Summary: An Exposititory Message on Romans 8:16-18 Concerning How The Christian Can Be Certain Of Future Glory Despite Present Suffering..
Romans Series # 37 May 08, 2002
Title: Suffering And Glory
Introduction: Welcome to New Life in Christ. We are currently in Chapter 8 of Romans as we continue with message #37 of our verse-by-verse study of the Book of Romans.
Read Romans 8:16-25
Last week I shared with you from Romans 8:12-15, which emphasizes the Christians status as children of God. As children of God we can now approach God with confidence and enter into a close relationship with Him. Also as children of God we are justified in having high expectations of the benefits that come form being in His family. In much the same sense as the children of Bill Gates or President George Bush might reasonably expect some great benefits as a result of being their children.
In this passage the Apostle Paul assures the Christian that as a child of God such high expectations are not in vain for we will receive some out-of-this-world benefits. Paul uses the terms “inheritance” and “glory” to express these benefits. He wants us to know that these things are certain but that suffering of various sorts also precedes them.
This suffering, which the Roman Christians were currently going through, was an enigma to the early Christians. It was confusing to them because it seemed that children of God shouldn’t suffer. Paul straightens out this misunderstanding, which still exists today, of the present Christian life. The Bible reveals that the Christian life includes suffering in the present, but it also reveals to us that we should be hopeful, not discouraged or despondent, because our future is certain and wonderful. I believe the main message this passage is communicating to Believers today can be summarized as follows:
1. The Christian Can Be Certain Of Future Glory Despite Present Suffering.
As we go through this passage verse by verse we will see the practical impact an understanding of this spiritual truth should have on the Christian’s everyday life, actions, and above all – attitude!
Read Verse 16
This verse actually would have fit better with last week’s message from Romans that dealt with the subject of knowing with certainty that you are God’s child. Last week I noted that the Bible teaches that we can know we are God’s children by our new life direction. (Romans 8:12-15) In this verse Paul continues this emphasis. In essence Paul shares with the Believer that the they can know that they are God’s child because they have the witness or testimony of the Holy Spirit in conjunction with the witness of their own spirit.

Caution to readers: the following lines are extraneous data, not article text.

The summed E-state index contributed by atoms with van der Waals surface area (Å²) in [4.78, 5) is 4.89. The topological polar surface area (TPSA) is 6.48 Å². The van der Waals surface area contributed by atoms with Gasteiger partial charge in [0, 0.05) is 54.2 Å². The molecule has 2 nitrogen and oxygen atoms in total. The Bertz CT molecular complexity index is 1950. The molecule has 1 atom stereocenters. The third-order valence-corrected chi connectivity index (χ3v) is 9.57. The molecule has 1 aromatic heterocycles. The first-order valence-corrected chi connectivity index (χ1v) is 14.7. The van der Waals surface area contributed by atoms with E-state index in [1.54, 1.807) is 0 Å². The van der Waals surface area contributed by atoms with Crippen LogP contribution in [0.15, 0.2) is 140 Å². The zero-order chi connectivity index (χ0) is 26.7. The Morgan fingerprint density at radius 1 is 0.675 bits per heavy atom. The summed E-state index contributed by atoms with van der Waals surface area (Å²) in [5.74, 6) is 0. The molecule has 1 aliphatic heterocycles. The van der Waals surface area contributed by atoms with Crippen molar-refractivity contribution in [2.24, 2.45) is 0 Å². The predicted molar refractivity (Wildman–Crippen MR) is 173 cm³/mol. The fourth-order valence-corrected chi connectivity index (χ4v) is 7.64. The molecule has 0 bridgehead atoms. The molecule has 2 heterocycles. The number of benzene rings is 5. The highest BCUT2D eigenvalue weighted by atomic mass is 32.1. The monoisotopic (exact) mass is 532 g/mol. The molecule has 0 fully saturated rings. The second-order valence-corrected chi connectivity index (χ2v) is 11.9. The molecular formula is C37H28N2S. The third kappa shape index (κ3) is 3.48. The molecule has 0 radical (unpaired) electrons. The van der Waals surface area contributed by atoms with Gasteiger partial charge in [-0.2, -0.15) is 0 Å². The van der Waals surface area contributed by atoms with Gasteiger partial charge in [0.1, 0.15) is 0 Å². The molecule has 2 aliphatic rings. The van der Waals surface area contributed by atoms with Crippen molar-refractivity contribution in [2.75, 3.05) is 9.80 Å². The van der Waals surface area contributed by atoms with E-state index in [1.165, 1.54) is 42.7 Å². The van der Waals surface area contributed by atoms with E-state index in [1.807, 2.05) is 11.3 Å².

Although in our inner man (our spirit) we may feel that we are God’s children, we wouldn’t want to rely on that inner feeling or testimony alone, since we could be deceiving ourselves. The good news is that we don’t have to rely on the uncertainty of our own spirit’s witness because the Holy Spirit of God also testifies reliably “with our spirit that we are God’s children.”
The Holy Spirit gives evidence or testimony to the fact that we are God’s children by the inner change and new life direction that we talked about last week. In a sense, Christians have two witnesses, which Roman law required in the cases of adoption, that we are truly God’s children. We have the subjective evidence of our own spirit’s testimony in which we “feel” that we are God’s children and we have the objective evidence of the Holy Spirit’s leading and life-changing power. This latter objective evidence is where the Bible places most of the emphasis when it comes to how and why Christians can have certainty about their status as children of God.
Having established this certainty, Paul now begins to elaborate on what being a child of God means for the present and future.
Read Verse 17
“Now if we are children of God (an established fact) then we are heirs of God and co-heirs with Christ…” As Christians we have a reasonable right to have high expectations since we are in the family and therefore we are in the will. We have an inheritance from God! Who could be better? Now this inheritance from God doesn’t work like an inheritance today, which requires the death of the giver of the inheritance. The word “inheritance” in the Bible can refer to a family gift that is given at anytime. The prodigal son is an example of this practice. God has an inheritance for His people. Our inheritance as children of God is not something that we currently possess or can expect to possess in this life. It is a future hope we hold in faith while we endure the current tribulations of living in this fallen world.
What is this inheritance? Paul isn’t specific in revealing the fullness of it but he does share that it includes the redemption of our bodies (Vs. 23), sharing of Christ’s glory (Vs. 17), full benefits of adoption (Vs. 23), and glorious freedom (Vs. 21). I will explain the details of these aspects of our inheritance as we get to the pertinent verses in our study. Keep in mind that whatever understanding we gain of our inheritance is going to be limited. Words could never convey our inheritance from God. For this reason Paul prays that the Spirit of God would open our spiritual eyes to a better understanding of “His glorious inheritance in the saints.” (Ephesians 1:18) No matter how limited our understanding, we do know that it is wonderful! Peter describes our inheritance as one which “can never perish, spoil, or fade (which is) kept in heaven for you.” (1 Peter 1:4)